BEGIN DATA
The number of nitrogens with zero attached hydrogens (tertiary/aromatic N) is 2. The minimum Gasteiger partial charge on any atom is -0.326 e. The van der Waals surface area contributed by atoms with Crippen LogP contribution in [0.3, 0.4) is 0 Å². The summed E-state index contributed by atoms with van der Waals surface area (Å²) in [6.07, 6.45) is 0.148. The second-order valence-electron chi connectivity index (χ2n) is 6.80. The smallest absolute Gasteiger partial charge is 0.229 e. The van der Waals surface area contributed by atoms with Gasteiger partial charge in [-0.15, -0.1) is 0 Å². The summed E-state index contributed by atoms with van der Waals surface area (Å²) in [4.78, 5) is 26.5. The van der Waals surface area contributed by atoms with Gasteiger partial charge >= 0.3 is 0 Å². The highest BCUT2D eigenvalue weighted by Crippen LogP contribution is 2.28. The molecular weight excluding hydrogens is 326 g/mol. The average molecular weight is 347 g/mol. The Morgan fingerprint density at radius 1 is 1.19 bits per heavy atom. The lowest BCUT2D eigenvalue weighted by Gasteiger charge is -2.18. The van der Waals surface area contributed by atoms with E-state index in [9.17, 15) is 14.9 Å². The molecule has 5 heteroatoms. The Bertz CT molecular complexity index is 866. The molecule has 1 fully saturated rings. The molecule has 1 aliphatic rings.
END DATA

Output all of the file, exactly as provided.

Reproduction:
The number of nitrogens with zero attached hydrogens (tertiary/aromatic N) is 2. The minimum Gasteiger partial charge on any atom is -0.326 e. The van der Waals surface area contributed by atoms with Crippen LogP contribution in [0.3, 0.4) is 0 Å². The summed E-state index contributed by atoms with van der Waals surface area (Å²) in [6.07, 6.45) is 0.148. The second-order valence-electron chi connectivity index (χ2n) is 6.80. The smallest absolute Gasteiger partial charge is 0.229 e. The van der Waals surface area contributed by atoms with Gasteiger partial charge in [-0.15, -0.1) is 0 Å². The summed E-state index contributed by atoms with van der Waals surface area (Å²) in [4.78, 5) is 26.5. The van der Waals surface area contributed by atoms with Gasteiger partial charge >= 0.3 is 0 Å². The highest BCUT2D eigenvalue weighted by Crippen LogP contribution is 2.28. The molecular weight excluding hydrogens is 326 g/mol. The average molecular weight is 347 g/mol. The Morgan fingerprint density at radius 1 is 1.19 bits per heavy atom. The lowest BCUT2D eigenvalue weighted by Gasteiger charge is -2.18. The van der Waals surface area contributed by atoms with E-state index in [9.17, 15) is 14.9 Å². The molecule has 5 heteroatoms. The Bertz CT molecular complexity index is 866. The molecule has 1 fully saturated rings. The molecule has 1 aliphatic rings.